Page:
This Month's Featured Programs:
Developing the Leaders Around You
-Setting clear expectations and goals for your team members
-Working on a plan together through coaching and mentoring
-Evaluating, stretching and measuring
-Feedback...constructive when need be
-Rewards and recognition/Celebrating your successes
Lynn designs programs specific to her client’s needs. She has developed 300 modules over her last 20 years as a training consultant. Modules can be combined or added to any program to create the ideal session for your company.
Ten Common Management Mistakes
• Not making the transition from worker to manager. This is so common. A manager needs to be looking at the big picture and providing their support, the modeling of desired behaviors, the setting of career expectations and the overall guidance for the entire team. If they are engrossed in working at their own tasks none of this is possible.
• Failing to delegate. Again all too common an error. I often hear “Well it’s just so much quicker if I just do it myself!” This may seem true however you are robbing your employees of the opportunity to learn and prohibiting growth. Every time you do it yourself you are not allowing your team to learn. If you continue to do it yourself nobody learns and you will always "do it yourself" while they watch!
• Not setting goals with employees. Goals are a roadmap for where you need to go. Goals stimulate and motivate. They are essential for any successful organization. Without them how do you really know what you have achieved and where you need to go?
• Failure to communicate. Communication is the number 1 goal of most organizations and clearly the most important aspect in building great teams. Communication amongst all levels is essential. Managers using open ended questions to ask versus tell is the very basis of good leadership. If managers continue to "tell", then how will they know what the real issues are? Listening to one's team members is essential.
• Failing to learn. Most managers are accustomed to success but failing to learn is learning to fail. One must always be striving for continued knowledge and success if we are going to keep up with our competitors and the changing world around us. It also demonstrates the importance of their learning as well.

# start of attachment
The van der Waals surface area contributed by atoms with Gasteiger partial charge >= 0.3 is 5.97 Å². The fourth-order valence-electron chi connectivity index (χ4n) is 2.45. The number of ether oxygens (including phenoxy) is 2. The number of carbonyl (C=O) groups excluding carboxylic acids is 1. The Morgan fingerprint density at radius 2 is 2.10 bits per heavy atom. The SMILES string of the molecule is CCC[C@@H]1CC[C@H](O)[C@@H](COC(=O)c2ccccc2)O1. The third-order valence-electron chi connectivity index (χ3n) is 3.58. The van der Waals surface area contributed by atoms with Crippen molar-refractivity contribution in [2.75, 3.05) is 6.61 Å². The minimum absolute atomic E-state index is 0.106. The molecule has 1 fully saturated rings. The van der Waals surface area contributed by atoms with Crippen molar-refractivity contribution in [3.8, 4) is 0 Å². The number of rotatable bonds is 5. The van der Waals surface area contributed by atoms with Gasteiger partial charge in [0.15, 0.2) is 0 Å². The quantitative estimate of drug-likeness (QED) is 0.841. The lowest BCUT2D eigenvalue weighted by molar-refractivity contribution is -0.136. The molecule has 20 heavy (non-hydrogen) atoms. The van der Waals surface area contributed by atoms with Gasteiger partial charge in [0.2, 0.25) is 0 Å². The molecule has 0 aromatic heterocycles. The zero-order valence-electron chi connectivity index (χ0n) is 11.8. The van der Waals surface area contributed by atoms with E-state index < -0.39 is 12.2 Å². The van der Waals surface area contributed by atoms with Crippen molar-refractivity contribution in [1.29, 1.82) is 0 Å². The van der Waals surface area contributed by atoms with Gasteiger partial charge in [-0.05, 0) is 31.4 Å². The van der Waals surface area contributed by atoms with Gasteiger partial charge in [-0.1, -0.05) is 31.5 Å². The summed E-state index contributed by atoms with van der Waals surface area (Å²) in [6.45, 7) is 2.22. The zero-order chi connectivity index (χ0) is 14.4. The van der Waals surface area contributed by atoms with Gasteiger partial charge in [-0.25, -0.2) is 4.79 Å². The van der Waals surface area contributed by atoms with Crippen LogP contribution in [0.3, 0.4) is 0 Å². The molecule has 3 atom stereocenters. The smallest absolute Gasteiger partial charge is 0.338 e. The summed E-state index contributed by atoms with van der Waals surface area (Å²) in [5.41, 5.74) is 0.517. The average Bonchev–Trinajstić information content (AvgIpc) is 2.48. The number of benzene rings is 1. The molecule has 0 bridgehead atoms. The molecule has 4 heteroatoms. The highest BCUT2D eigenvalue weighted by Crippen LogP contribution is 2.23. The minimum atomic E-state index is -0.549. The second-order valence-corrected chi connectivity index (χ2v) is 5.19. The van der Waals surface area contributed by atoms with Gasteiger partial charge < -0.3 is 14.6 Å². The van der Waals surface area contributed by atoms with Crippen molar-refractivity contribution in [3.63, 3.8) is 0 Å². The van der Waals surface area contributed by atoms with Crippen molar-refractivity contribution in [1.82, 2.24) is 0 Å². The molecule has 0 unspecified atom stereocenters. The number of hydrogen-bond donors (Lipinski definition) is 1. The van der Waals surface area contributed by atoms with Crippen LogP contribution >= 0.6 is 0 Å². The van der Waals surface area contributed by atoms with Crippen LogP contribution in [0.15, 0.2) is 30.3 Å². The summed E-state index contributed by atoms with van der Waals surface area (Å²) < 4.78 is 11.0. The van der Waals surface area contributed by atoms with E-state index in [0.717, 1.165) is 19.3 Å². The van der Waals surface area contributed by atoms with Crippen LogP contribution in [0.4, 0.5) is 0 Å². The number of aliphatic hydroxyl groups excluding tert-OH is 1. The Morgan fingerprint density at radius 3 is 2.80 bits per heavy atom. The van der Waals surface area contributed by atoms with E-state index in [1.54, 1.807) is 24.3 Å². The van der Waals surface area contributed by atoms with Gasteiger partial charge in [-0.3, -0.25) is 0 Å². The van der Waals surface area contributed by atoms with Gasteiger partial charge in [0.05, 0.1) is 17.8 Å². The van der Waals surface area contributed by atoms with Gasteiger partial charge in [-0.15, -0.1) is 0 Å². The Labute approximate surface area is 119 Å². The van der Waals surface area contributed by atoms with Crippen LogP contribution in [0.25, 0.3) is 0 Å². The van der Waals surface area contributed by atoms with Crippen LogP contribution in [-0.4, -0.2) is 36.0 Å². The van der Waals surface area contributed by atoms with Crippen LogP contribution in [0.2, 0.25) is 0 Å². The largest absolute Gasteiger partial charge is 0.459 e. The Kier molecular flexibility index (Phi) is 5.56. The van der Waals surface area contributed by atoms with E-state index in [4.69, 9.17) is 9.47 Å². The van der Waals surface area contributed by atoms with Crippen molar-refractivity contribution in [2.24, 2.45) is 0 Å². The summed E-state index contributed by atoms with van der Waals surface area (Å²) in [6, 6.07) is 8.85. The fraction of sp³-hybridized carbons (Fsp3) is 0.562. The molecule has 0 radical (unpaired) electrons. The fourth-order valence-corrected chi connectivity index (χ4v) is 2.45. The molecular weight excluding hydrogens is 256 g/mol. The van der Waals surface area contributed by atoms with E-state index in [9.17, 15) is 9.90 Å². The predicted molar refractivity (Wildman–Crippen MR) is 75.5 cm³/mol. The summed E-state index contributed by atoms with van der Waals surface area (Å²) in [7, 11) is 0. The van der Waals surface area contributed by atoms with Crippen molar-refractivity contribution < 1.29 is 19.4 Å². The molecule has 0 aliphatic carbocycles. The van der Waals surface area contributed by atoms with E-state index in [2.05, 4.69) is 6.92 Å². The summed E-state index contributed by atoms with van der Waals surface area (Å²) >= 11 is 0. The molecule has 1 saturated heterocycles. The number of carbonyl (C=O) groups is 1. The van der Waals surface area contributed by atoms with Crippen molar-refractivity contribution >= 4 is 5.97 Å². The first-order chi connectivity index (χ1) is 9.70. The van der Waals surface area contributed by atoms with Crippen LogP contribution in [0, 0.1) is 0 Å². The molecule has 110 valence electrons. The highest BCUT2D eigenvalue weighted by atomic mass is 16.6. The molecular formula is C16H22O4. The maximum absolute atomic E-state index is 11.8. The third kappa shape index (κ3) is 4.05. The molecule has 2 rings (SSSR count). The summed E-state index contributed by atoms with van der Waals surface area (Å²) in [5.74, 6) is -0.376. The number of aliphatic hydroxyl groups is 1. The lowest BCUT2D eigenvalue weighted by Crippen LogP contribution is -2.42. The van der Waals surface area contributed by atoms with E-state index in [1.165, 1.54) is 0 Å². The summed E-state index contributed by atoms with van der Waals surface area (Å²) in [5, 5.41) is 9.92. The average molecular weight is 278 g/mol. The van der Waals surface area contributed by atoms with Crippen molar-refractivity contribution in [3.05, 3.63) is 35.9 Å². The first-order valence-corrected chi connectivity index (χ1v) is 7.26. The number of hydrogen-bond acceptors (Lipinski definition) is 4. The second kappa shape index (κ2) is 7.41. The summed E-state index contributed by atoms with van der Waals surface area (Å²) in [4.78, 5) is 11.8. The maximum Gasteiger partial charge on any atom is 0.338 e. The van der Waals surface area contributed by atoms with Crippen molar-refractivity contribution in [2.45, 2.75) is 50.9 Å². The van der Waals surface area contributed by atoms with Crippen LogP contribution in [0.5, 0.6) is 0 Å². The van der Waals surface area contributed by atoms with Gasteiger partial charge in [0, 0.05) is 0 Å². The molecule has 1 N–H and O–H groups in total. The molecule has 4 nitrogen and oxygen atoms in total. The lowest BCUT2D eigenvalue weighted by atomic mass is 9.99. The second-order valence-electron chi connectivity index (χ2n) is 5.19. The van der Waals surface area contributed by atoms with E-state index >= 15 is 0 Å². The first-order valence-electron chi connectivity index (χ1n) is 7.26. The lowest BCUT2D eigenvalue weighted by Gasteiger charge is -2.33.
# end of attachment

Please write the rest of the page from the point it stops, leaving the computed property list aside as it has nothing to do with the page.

• Resisting change. If you think you can stop change you are really fooling yourself. Welcoming change is an attribute of all great leaders. Embracing it is to be on the leading edge and … helping your team see the value of change and progress is a vital part of any manager’s job.
• Not making time for employees. “Don't talk to the manager they’re in their office!” I hear this all too often. What a sad situation? Yes there are times when a manager has to shut the door to get something done however, it should be very rare. A manager is a resource to their employees and should be available to them for guidance, support, direction and coaching.
• Not recognizing the employee achievements. Recognition is the number 1 aspect in motivating success amongst your team Employees thrive on recognition knowing that their manager has observed and appreciated their hard work. Recognition is key.
• Going for a quick fix over a long-term. One must get to the source of an issue and fix it not try to sweep over it. You must find the cause of a problem and develop real long lasting solutions to build towards the future. Quick fixes never last!
• Taking it all too seriously. Yes leadership is a serious business but we need to keep a smile on our face and learn to laugh at a few mistakes. Be playful. Create an environment where employees realize we are all human and an environment where the people want to come to work. In doing so they have a good time and you do too!
send me your success stories
Do you have a customer service experience, sales success story, leadership learning example that you would like to share?
If so please send your information to me with your permission for me to share it in my newsletter. I will credit you or it can be anonymous, please stipulate.
Send to firstname.lastname@example.org.
Let other readers benefit from your examples via my newsletter.
get your our own custom program
Contact Lynn at 360-319-6776 to schedule your custom designed program.